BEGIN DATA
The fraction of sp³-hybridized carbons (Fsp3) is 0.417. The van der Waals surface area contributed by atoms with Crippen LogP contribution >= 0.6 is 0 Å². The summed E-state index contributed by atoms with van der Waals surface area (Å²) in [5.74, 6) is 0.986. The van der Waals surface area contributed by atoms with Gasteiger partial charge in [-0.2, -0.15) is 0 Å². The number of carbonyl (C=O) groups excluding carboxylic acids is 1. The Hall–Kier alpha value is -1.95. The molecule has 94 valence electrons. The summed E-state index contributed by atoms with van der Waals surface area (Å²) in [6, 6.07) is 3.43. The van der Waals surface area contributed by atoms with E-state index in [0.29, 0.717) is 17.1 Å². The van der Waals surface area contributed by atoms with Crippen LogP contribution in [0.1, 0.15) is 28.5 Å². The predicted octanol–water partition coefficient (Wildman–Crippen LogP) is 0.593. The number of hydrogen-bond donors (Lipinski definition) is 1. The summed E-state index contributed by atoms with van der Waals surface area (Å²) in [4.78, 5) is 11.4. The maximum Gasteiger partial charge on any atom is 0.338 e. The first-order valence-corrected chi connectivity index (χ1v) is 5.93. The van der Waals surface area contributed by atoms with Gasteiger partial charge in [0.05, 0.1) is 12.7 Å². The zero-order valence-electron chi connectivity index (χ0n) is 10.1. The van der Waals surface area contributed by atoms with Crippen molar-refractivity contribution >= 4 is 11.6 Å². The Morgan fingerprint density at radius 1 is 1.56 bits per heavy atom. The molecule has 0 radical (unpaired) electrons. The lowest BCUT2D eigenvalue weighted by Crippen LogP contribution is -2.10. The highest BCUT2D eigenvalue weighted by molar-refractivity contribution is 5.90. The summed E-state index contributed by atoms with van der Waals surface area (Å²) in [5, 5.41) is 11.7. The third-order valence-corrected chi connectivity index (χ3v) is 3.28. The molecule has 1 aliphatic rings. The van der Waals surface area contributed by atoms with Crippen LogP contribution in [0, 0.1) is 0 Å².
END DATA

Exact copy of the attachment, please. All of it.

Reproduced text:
The fraction of sp³-hybridized carbons (Fsp3) is 0.417. The van der Waals surface area contributed by atoms with Crippen LogP contribution >= 0.6 is 0 Å². The summed E-state index contributed by atoms with van der Waals surface area (Å²) in [5.74, 6) is 0.986. The van der Waals surface area contributed by atoms with Gasteiger partial charge in [-0.2, -0.15) is 0 Å². The number of carbonyl (C=O) groups excluding carboxylic acids is 1. The Hall–Kier alpha value is -1.95. The molecule has 94 valence electrons. The summed E-state index contributed by atoms with van der Waals surface area (Å²) in [6, 6.07) is 3.43. The van der Waals surface area contributed by atoms with E-state index in [0.29, 0.717) is 17.1 Å². The van der Waals surface area contributed by atoms with Crippen LogP contribution in [0.1, 0.15) is 28.5 Å². The predicted octanol–water partition coefficient (Wildman–Crippen LogP) is 0.593. The number of hydrogen-bond donors (Lipinski definition) is 1. The summed E-state index contributed by atoms with van der Waals surface area (Å²) in [4.78, 5) is 11.4. The maximum Gasteiger partial charge on any atom is 0.338 e. The first-order valence-corrected chi connectivity index (χ1v) is 5.93. The van der Waals surface area contributed by atoms with Gasteiger partial charge in [0.05, 0.1) is 12.7 Å². The zero-order valence-electron chi connectivity index (χ0n) is 10.1. The van der Waals surface area contributed by atoms with Crippen molar-refractivity contribution >= 4 is 11.6 Å². The Morgan fingerprint density at radius 1 is 1.56 bits per heavy atom. The molecule has 0 radical (unpaired) electrons. The lowest BCUT2D eigenvalue weighted by Crippen LogP contribution is -2.10. The highest BCUT2D eigenvalue weighted by molar-refractivity contribution is 5.90. The summed E-state index contributed by atoms with van der Waals surface area (Å²) in [5, 5.41) is 11.7. The third-order valence-corrected chi connectivity index (χ3v) is 3.28. The molecule has 1 aliphatic rings. The van der Waals surface area contributed by atoms with Crippen LogP contribution in [0, 0.1) is 0 Å².